For many people, applying the principles of permaculture to their property involves redesigning the land to include productive vegetative ecosystems, and modifying the house to improve energy efficiency and minimize water waste. However, for those who by a piece of land with the intention of building a new property on it, permaculture ideas, techniques and analysis can be used from the ground up, as it were. They are important for deciding where and in what position the property will be sited – for cohesion with the surrounding environment and for functioning as efficiently as possible whatever the local climate conditions, and making life for those inhabiting the property as pleasant as possible.
One of the first things to analyze when assessing where to site a new property is the native vegetation that is currently on the plot. As permaculturists, we always look for ways to work with what nature has provided, and native plants already on site can influence where you put your new property. For instance, they can help to modify temperatures in the property, with trees providing shade or acting as a windbreak to divert temperature-lowering breezes. Vegetation can also help to prevent moisture runoff affecting the property, or provide screening of neighboring land. On a new property, you will likely replace some vegetation – perhaps invasive species that have established themselves, or converting grassland to vegetable beds, or replacing cover crops with cropping species. However, don’t take out any vegetation until you are ready to replace it, as soil does not like to be left bare.
The climate conditions of your land will play an important role in determining the location of your house. If you are in a cool climate, site the property so that it gets exposure to the sun (you may want to incorporate large windows and skylights into the design of the property to aid heat absorption). If you are in a tropical climate, look at ways existing structures or vegetation can offer the house shade, or consider positions where the house will be acted upon by cooling breezes.
Always check with the local authorities what restrictions they have on the constructions of dwellings on your site. There may be limits imposed according to the natural heritage of the site, by the provision of municipal services such as electricity supply and sewage disposal, or by the size or height of the property in relation to neighboring land use.
One of the things that a local authority can demand of a property owner is that they construct a suitable access road. This is typically a safety issue that would allow emergency vehicles to get to the property if necessary. However, you may need to build access roads regardless of local ordnances. Where you site the property may mean that you need to build a bridge over a river (you may think buying a four-wheel drive vehicle to traverse the river would be a better option, but bear in mind fluctuations in the level of the river, particularly in winter with snow melt. If you do need to construct access roads, try to build them along the natural contours of the land. Not only will this mean less energy to actually create the road, or to maintain them, the roads can act as forms of swale, slowing water down as it runs off the land.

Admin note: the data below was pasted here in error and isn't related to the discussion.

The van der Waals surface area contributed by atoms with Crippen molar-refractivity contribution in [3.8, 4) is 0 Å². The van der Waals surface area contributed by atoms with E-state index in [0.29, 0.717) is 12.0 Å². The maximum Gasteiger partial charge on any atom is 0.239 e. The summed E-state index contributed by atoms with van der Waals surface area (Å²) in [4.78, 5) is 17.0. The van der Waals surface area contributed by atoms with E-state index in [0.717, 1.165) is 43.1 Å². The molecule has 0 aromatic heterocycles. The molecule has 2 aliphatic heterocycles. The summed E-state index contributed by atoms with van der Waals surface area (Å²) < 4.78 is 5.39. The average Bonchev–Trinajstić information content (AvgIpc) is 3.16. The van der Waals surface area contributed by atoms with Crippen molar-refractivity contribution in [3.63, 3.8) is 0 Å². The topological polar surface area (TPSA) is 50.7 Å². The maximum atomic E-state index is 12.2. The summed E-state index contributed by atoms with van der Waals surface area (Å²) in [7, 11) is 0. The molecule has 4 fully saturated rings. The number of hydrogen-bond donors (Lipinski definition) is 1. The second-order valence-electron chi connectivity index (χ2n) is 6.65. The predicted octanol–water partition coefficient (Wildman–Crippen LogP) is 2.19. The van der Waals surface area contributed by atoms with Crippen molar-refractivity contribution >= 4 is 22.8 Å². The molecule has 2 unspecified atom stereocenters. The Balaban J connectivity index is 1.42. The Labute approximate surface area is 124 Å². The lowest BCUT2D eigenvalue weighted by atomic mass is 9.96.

If your land has slopes and hills within its boundaries, these can be used to help site your home. For instance, siting the property behind a hill can protect it from strong winds, as well as help with the capture of surface water – in swales, for example – that can then be used to irrigate cultivated areas closer to the house. Slopes that face north or south can be susceptible to cold winds, while western facing slopes often have the hottest temperatures. As a general rule, you don’t want to site a property on a slope of more than 15 degrees, as this makes controlling the water and soil around it harder.
Before commencing construction, research and analyze rainfall patterns on your site, and how the water that reaches the land moves and collects. This can influence where you site your property in terms of the quality of the ground and how much you need to harvest and store water. If, for instance, you are in a location that experiences three months of heavy rain but nine months of drought, you would look to design your land use to store water from the wetter months for use when moisture is scarcer. This may mean you change the original position of the house so water harvesting is made more effective.
The ability of the land to hold water is directly influenced by the qualities of its soil. Very sandy soil will see water drain more quickly, and so may require larger water bodies to be constructed to hold enough water for all irrigation and water use purposes. This can have a knock-on effect on where you site your house. In contrast, areas of soil with high clay content should be avoided for property construction as they can shrink and swell considerably in response to moisture or the lack or it. This may undermine house construction. While in zone 1 permaculture gardens you can use organic matter and other techniques to improve soil quality, over large areas this is impractical.
There are also elements that are not actually part of your property that can influence where you site your house. Land use on neighboring plots can impact upon your site. These may be things that are already in place, such as noise from roads or nearby businesses, which can determine the siting of your property (as well as aspects of your garden design, such as the placement of trees to block noise), or developments planned for the future. Check with local planning authorities so you know of any planned to changes to the surroundings that may affect where you build.